Wednesday, October 22, 2008
She paints a picture of a knitting/fiber shop that might be highly idealized, but certainly inspiring.
I've been looking at different photos of T-shirts, etc. in catalogs and wondering how to embellish them, but then saying to myself that I should knit my own.
Definitely one skill I want to learn is the applique embroidery method. I think it would be interesting to create a collage-type garment, for example, a jacket with appliqued embroidered falling leaves. Might even mix and match some knitted appliques with fabric ones. I think the knitted appliques would work especially if an iron-on fusible interfacing was applied to the back of the knitted fabric.
Sunday, October 12, 2008
Very simple, to be sure, but I am knitting again. Small projects like this one can be a learning experience, to be sure.
I cast on 48 stitches thinking I would have a 24-stitch repeat (on my punchcard KH864) but after casting on, decided I didn't want a fairaisle pattern at all.
I wanted to practice the "turning ridge" or (pants front crease line) that Lora Kinnan demonstarted at the Grand Rapids seminar. This involves using a separate strand of yarn and looping every stitch all the way up (on the wrong side, of course) after each row is knitted.
I chose a soft cotton yarn, because it was at hand. Probably not the best choice for this project if it would be used for a cell-phone holder or other use where it would be worn frequently or used every day, I would want a stronger yarn. For a cell phone or other delicate electronic equipment, I would consider lining the bag with something softer. Once I used a nylon macrame cord for a cell phone holder, but I found that after long use, the bag didn't wear out, but the phone showed signs of wear at the edges!
Since my bag had two "turns" I cut two extra lengths of yarn, and looped needle 13 on either side of zero. Duh. I didn't add this into the count of stitches I would need. So the front of my bag has 24 stitches and the back side has only 11 on either side of the crease. Good thing knits are stretchy! Note to self - the turning stitch takes up width.
I used three rows of crochet cast on, thinking that would give a nice, firm edge to the top of the bag. (Caution- it curled) When I got to the end (the desired length of the bag), I took the piece off on waste yarn and then re-hung the stitches so that they were doubled on the needles (this is when I found out I was short stitches! My plan was to knit one row, then bind off. Oops! when I re-hung the piece, the end of my yarn was in the middle. Thinking it wouldn't matter, I hand-knitted back out to the edge before knitting my one bind-off row. This does result in a visible difference in the bottom of the piece. Next time I would break the yarn and start at the edge.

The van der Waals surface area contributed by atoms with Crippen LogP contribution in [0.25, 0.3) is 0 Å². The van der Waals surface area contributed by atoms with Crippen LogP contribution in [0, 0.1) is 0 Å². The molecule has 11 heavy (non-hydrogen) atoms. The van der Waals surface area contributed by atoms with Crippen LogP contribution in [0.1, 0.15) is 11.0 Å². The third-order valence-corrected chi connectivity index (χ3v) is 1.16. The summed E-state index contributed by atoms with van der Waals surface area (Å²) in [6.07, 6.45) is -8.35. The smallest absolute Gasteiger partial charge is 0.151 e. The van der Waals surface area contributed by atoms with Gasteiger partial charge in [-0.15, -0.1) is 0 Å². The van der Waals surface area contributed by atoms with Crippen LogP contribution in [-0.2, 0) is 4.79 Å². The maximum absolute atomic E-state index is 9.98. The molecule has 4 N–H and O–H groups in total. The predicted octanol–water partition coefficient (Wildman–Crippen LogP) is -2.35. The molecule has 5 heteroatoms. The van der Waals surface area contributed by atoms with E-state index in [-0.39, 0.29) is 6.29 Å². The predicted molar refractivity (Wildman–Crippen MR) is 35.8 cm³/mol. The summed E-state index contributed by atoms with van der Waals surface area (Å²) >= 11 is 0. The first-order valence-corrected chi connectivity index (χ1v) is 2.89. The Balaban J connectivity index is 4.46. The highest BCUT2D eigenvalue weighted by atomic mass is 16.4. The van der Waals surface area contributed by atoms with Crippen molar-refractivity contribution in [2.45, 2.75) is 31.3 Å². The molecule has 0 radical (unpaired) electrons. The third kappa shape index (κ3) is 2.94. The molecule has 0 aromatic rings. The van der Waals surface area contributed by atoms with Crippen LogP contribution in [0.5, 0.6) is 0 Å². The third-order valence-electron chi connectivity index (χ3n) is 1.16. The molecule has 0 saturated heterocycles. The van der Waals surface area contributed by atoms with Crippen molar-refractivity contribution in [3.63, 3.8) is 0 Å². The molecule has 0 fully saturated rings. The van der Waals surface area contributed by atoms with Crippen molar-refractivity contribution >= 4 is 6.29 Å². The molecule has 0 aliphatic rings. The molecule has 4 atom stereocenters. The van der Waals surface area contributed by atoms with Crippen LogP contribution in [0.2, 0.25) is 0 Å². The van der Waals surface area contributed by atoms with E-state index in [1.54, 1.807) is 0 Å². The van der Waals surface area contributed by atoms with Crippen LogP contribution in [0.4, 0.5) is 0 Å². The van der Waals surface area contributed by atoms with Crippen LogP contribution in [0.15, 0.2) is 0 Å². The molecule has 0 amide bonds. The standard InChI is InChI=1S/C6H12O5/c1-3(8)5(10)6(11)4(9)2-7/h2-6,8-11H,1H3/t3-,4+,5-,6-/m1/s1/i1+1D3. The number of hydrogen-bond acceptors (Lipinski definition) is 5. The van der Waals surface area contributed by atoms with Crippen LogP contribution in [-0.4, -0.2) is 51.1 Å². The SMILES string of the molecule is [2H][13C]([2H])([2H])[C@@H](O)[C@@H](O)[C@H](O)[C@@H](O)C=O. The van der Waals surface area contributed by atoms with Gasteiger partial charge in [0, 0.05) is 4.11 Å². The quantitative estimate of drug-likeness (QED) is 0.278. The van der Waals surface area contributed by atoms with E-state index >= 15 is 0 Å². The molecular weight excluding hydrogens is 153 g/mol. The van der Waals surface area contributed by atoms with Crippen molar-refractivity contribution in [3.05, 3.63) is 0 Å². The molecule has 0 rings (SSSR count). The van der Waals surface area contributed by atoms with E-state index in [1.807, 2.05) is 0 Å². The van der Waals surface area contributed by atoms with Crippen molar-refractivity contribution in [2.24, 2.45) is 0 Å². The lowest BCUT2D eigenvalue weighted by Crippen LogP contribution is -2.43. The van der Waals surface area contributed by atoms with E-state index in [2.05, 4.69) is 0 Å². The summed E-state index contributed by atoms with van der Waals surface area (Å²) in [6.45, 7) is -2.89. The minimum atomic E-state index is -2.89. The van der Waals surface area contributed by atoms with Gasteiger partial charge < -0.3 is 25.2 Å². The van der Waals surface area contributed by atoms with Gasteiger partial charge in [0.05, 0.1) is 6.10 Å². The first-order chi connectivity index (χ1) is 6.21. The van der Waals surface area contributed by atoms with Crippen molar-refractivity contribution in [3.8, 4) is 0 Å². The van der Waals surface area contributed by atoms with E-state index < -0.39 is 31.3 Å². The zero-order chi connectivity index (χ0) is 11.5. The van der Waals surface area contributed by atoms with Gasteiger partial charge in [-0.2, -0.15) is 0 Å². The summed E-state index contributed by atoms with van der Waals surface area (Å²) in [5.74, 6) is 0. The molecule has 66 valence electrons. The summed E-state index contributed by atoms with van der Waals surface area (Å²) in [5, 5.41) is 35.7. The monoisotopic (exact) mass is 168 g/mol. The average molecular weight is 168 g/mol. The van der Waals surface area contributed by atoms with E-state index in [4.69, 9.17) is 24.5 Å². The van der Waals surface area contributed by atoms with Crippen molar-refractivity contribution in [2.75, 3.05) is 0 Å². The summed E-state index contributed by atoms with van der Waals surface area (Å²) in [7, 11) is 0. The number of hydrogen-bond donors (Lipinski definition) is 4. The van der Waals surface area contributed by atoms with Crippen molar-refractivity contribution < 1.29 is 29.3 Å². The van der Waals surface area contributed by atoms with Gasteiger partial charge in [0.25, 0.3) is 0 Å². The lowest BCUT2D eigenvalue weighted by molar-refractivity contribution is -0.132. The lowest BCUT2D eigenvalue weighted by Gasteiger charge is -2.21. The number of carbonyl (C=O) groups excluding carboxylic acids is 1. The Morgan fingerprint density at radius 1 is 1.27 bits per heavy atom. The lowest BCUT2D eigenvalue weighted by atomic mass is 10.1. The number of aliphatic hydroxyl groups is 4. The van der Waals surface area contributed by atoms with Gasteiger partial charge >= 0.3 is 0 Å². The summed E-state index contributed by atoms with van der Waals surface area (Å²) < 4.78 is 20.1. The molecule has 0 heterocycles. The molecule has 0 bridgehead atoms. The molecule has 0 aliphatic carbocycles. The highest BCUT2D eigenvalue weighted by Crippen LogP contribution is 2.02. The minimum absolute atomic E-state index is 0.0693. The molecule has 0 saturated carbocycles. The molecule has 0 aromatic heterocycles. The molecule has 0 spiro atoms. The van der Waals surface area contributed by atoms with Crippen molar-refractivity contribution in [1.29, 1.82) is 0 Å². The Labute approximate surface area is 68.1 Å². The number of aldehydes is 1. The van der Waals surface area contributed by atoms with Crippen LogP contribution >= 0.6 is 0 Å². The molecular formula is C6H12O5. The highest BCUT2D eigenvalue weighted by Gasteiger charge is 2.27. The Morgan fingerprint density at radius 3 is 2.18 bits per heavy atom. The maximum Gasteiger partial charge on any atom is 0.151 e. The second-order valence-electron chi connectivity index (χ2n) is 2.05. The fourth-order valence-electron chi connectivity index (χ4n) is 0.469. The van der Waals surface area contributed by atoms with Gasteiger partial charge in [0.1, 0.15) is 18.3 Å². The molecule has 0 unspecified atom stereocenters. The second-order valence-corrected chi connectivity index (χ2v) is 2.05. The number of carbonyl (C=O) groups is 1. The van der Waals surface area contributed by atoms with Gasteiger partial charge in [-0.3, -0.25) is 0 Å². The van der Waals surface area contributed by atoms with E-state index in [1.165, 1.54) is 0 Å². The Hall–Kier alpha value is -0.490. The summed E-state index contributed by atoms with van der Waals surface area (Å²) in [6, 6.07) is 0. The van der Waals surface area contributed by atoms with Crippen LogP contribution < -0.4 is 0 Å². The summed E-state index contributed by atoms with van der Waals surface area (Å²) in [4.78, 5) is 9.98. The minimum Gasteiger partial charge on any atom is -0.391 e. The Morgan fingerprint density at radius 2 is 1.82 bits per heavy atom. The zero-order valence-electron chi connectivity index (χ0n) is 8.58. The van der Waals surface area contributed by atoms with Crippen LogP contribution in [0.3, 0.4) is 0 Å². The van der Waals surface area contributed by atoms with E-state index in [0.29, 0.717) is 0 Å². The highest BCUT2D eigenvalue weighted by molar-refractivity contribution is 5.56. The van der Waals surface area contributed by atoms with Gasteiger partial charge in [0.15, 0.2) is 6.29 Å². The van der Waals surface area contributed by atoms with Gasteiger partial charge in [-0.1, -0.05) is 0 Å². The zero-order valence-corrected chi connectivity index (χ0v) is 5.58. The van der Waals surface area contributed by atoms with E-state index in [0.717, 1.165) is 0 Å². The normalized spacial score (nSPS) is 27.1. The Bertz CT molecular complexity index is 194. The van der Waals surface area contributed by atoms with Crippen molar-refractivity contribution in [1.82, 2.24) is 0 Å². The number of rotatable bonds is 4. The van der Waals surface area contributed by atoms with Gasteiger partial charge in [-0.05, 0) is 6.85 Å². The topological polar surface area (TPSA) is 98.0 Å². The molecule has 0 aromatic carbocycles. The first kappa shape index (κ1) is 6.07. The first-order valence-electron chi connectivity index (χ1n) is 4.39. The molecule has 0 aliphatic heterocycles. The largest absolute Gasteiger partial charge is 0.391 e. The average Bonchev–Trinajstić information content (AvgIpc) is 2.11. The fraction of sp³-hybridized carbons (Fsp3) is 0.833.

I hung the bag on the needles and made a 7-stitch I-cord for the strap, when I had knitted enough I-cord I hung the other side of the bag on the needles and then bound off through both stitches.
I wanted to try some different embellishment, so I used my embroidery machine to create a dragonfly patch. I used some leftover (from Christmas) organza-like 4-inch-wide ribbon and hooped it with water-soluble stabilizer. I embroidered the ornament, using blue variegated thread instead of the gray that was called for in the design, then carefully cut out the piece, using embroidery scissors, right next to the stitching. I used fabric glue to attach it to the bag (Note: I put a block of foam packing material inside to prevent the glue from accidentally attaching the front of the bag to the back. I wish I could give credit to the dragonfly creator but unfortunately, it was a free download that I didn't document well enough.
I attached a fringe of green glass beads to the bottom, securing them with knots of yarn. Then I used a green wooden bead and I-cord to make a button-loop at the top to hold the bag's contents securely. Voila! One project completed!
While the embroidery machine was going, I thought I would use the time to figure out where I was on the g-carriage shawl I started as a gift for an expectant mother 3 years ago. It used two colors of yarn, and of course when I set the G-carriage for 50 rows one of the yarns broke at row 20. I found that I had actually ripped all the way back to the error and re-hung the stitches except for a few final stitches that had dropped. I re-hung these, then crossed my fingers and started the g-carriage. (the stitch pattern is very simple, 3 knits, 3 purls, then alternate on the next row, so I had a 50-50 chance of being on the right row) I was overjoyed that the g-carriage started, but it got to the end and didn't turn...
Now what? I looked on the underside of the carriage, but was baffled. Thinking it perhaps had stiffened up from non-use (rust? I hope not!) I gave everything a shot of machine lube, and worked the control back and forth several times. I'm not sure if this actually helped, or if perhaps I had one of the controls in the wrong position in the first place. Anyway, on the next row it turned, I set it for 30 rows, then went upstairs and had dinner with my dear husband. When I got downstairs, I noticed several holes in the fabric where stitches had dropped.